Investors are pouring money into electric air taxis. Firms building the small aircraft, capable of vertical take-off and landing (eVTOL), raised $138.7 million in 2017 and $128.5 million in 2018, reports Pitchbook, a private equity research firm. The startups are aiming to replace a chunk of the $1.2 trillion that US households now spend on ground transportation and conventional air travel each year.
But it’s time to go big or go bust for such startups, says Pitchbook. With the cost of certifying new aircraft hovering at around $1 billion, most of the ventures are burning cash as fast (or faster) than they can raise it, mostly to fund research and development.
While such startups received less funding in 2019 than in years past, just $68 million, Pitchbook predicts they’ll get a record level of investment in 2020, noting China’s EHang has filed to go public in hopes of raising about $200 million and the German startup Lilium may seek $500 million in its next round of financing.
The opportunity for investors is urban congestion. With economic activity and populations migrating to cities, traffic congestion has worsened with no end in sight. The services once expected to alleviate traffic, particularly ride-hailing, have only made it worse in some places. A 2018 study by San Francisco’s traffic agency found delays rose 60% between 2010 and 2016, half of which was pinned on ride-hailing services such as Uber and Lyft. San Francisco has now begun banning personal cars on its busiest street, following the lead of other cities doing the same.
One answer is eVTOL. Today, short-haul air transport is the domain of pricey helicopters whisking passengers across major metropolises at about $9 per mile. But helicopters are extremely expensive to maintain and operate due to fuel costs and frequent inspections (the main engine and rotor are the only sources of propulsion and subject to strict maintenance schedules). By contrast, electric air taxis under development run on cheap electricity and benefit from multiple rotors with relatively few moving parts. Regular routes piloted by autonomous software would bring down prices even more.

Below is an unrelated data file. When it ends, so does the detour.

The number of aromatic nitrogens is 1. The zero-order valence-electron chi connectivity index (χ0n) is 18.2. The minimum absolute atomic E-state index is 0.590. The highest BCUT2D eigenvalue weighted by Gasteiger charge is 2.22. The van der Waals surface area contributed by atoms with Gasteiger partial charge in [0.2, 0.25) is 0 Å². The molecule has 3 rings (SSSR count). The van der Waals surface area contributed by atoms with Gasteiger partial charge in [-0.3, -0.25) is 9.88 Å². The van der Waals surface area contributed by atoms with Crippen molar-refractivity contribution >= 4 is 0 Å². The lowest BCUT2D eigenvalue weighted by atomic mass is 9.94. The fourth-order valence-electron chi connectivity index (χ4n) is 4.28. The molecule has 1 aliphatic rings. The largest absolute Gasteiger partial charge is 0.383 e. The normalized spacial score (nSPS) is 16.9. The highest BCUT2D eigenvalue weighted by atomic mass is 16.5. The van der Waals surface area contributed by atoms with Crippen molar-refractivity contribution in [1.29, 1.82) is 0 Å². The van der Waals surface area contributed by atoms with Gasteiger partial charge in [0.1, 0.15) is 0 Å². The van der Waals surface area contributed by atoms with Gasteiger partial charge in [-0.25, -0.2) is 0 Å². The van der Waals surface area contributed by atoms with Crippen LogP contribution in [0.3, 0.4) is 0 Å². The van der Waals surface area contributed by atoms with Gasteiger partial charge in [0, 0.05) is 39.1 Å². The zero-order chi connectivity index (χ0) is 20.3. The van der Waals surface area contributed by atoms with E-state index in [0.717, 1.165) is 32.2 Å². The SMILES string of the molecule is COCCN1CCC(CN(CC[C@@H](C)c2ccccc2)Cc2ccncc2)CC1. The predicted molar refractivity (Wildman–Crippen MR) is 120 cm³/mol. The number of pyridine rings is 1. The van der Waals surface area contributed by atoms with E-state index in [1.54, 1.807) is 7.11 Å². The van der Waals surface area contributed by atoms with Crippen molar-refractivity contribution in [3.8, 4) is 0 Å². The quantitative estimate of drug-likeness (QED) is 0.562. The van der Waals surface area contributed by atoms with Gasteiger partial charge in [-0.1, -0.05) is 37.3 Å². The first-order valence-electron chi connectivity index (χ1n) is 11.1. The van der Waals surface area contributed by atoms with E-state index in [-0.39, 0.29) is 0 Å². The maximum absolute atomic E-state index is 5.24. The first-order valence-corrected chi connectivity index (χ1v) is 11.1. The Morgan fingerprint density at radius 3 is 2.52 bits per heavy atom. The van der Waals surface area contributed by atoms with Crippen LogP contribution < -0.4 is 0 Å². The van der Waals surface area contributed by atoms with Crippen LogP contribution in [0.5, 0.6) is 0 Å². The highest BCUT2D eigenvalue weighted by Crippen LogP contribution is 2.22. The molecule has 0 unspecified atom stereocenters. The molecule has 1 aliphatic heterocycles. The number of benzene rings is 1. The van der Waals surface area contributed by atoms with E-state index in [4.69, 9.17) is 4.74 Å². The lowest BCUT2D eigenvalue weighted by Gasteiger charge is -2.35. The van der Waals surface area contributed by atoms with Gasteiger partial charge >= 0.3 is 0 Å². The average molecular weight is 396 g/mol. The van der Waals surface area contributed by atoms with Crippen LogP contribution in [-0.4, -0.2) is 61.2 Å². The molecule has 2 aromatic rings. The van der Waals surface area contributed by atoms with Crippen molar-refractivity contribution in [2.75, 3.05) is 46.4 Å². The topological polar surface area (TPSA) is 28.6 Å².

Pitchbook estimates eVTOL could eventually cost around $5 per mile. Uber’s proposed autonomous air taxi services Elevate, under development with Bell Labs, says it could bring the price as low as $2 per mile, equivalent to today’s ride-hailing prices on the ground.
But only test pilots will be flying these for the time being. Launch dates now in the mid-2020s could be pushed back by years by technological and regulatory hurdles. Today’s batteries and autonomous software aren’t quite ready. Short hops are fine—China’s EHang can manage 20-minute trips between recharging—but a robust flight system capable of regular commercial flights over densely populated cities (with energy to spare) remains out of reach. And earlier this year, Daniel Elwell, acting chief of the US Federal Aviation Administration, said one of the most exciting developments in air travel still has to be made one of the safest.